UGA fans act irresponsibly during exciting
BY ELIZABETH BLEAKLEY
Saturday I attended an equally thrilling and infamous University
of Georgia football game. I got lucky; two season tickets were
just handed to me. I ended up going downtown at about nine that
morning to watch the UGA band rehearse, and some people were
already tailgating (or, to put it another way, drinking). I went
home after watching an excellent band practice and came back
about an hour and or two before the game started to find sufficient
The fraternity yards we passed during our one-mile voyage to
Sanford Stadium were littered with bottles. An intoxicated group
of guys started yelling a spontaneous and dull-witted, "Who
let the Dawgs out?!" to anyone who walked by. Pre-game festivities
The game itself was rather exciting, since a UGA victory over
Tennessee had not occurred since 1988. The score was 21-10 with
about 1:30 left in the fourth quarter. Suddenly, students started
jumping walls (one person did this with crutches in each hand)
to get down to the field level. Then they started leaping over
(and destroying) the hedges to get on the field during the game.
With great disrespect, some started to rush the field and hang
on the goal posts during the play. "Get off the field!"
the crowd shouted. They were in fact cleared off, but only ten
seconds before the game was over, a huge wave of students repeated
the act and attacked the goal posts. They came down for the first
time in UGA history, were disassembled, passed up the stands
and out the doors, and paraded throughout downtown that night.
I must admit, my dad and I were both cheering and having a blast
watching the anarchy. He said, "I have never seen a game
like this in my life, and you may never again either."
The next day, I picked up the Sunday paper to see the front page
illustrated with scenes of a trashed field, ripped-out seats,
and the famous hedges mostly ruined. The estimated repair cost
is at $80,000. Also, a girl had been injured and taken to the
hospital during the on-field chaos. While we were having a fun
time, people got reckless and someone was injured. Buying a ticket
to a game does not mean you have the right to destroy property
and interrupt the game.
I know that the level of excitement was electric, but I do not
think it is a reasonable excuse to be careless. Looking back,
I realize that in a memorable victory against an old rival, many
UGA fans acted irresponsibly and were an embarrassment to their
team and themselves.
BY ARRIE BROWN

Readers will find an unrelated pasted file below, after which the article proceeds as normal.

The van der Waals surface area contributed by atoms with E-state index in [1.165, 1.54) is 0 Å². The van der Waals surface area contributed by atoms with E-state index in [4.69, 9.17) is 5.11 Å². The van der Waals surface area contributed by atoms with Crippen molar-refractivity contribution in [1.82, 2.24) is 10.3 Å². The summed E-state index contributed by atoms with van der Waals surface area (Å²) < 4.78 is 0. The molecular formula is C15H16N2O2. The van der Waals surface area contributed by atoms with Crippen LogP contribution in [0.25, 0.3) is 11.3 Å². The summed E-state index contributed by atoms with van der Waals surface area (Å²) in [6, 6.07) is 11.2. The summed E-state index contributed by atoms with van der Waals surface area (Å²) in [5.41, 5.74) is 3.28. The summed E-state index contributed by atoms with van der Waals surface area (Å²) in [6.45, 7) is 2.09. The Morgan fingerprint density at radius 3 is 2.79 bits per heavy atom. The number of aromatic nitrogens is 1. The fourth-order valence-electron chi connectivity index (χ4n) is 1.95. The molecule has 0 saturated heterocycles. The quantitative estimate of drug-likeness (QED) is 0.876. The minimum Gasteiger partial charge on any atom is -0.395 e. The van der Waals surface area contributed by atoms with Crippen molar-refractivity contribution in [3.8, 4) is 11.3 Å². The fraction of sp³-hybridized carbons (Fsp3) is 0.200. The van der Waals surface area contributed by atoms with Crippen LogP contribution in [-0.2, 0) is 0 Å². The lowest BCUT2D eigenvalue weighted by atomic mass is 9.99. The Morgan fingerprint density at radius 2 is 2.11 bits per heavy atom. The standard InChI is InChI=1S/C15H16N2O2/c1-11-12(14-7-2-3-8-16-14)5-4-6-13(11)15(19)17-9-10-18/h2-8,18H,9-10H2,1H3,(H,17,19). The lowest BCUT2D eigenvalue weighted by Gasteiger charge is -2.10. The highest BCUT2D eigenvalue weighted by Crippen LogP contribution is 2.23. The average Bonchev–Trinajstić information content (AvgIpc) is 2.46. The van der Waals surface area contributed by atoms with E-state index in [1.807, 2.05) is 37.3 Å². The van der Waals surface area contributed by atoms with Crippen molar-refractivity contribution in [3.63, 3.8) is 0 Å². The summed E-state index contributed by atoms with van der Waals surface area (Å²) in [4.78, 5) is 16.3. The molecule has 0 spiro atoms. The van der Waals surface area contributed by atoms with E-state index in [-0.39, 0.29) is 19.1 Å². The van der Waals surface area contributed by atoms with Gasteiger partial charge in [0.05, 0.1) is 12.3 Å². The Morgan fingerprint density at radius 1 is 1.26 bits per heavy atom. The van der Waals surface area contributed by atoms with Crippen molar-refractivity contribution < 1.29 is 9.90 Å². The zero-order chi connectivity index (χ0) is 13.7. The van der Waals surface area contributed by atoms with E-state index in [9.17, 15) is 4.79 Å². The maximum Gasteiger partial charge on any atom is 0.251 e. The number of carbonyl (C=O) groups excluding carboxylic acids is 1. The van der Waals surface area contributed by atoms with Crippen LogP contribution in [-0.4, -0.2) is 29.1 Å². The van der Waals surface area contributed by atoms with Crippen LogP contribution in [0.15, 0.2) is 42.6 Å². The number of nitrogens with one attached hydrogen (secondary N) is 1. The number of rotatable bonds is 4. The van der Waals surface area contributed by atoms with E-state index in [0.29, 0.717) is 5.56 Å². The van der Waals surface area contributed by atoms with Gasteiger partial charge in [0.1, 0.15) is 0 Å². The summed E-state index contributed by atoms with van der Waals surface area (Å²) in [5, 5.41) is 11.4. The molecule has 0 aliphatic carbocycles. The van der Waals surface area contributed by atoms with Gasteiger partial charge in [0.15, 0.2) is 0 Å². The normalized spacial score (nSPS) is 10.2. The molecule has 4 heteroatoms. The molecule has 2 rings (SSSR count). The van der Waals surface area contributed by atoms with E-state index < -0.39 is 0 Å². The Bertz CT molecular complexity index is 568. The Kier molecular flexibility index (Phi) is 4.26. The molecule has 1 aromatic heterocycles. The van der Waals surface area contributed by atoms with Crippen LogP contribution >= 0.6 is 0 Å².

"You wanna go to the snack machines with me?" "Will
you trade your straight dollar for my crumpled dollar? The machine
won't take mine." "Can I borrow a quarter? I want an
ice cream." "Ack! It took my money!"
Sound familiar? If you're a high school student, it probably
does. Every day kids venture down the halls into the gym lobby
or out in the area between the new hall and old buildings to
pop their change into a vending machine. It's a good idea in
theory, but it's starting to get ridiculous.
When I was a freshman, we had two drink machines and a snack
machine. When they would be "out of product," we would
be out of luck. Slowly but surely they started adding more-a
PowerAde/Fruitopia machine, three (really cool) vacuum-powered
chip machines, two new candy machines and an ice cream machine.
So what's wrong with that?
Nothing, if you want the whole school to be unhealthy and fat.
Let's take a look inside these wonders of modern technology,
First machine: Sodas. Flavored sugar water. Oh, how healthy.
Now, I admit it. I am addicted to Cherry Coke. But 180 empty
calories, twice a day, five days a week, really adds up.
Second machine: Chips. Yum, fried potato mush. Or corn mush,
whichever is your preference. Once again, I love my Doritos,
but some people think a bag of Lays constitutes a balanced meal.
"Hey, potatoes are a vegetable!"
Third machine: Candy. Ah, my favorite machine. Nothin' but chocolate,
caramel, peanuts, nougat and peanut butter. Hungry? Why wait?
Grab a Snickers bar. Or how about eating a tablespoon of lard?
Same nutritional value.
Fourth machine: Ice cream. Yah! Heart attack on a stick. But
oh, how I love peering through the glass window, watching the
vacuum suck up my toffee bar and drop it into the padded area.
I know, it sounds like I'm completely contradicting myself, and
maybe I am. I love the vending machines just as much as the next
person, and yet I'm sitting here saying that they're going to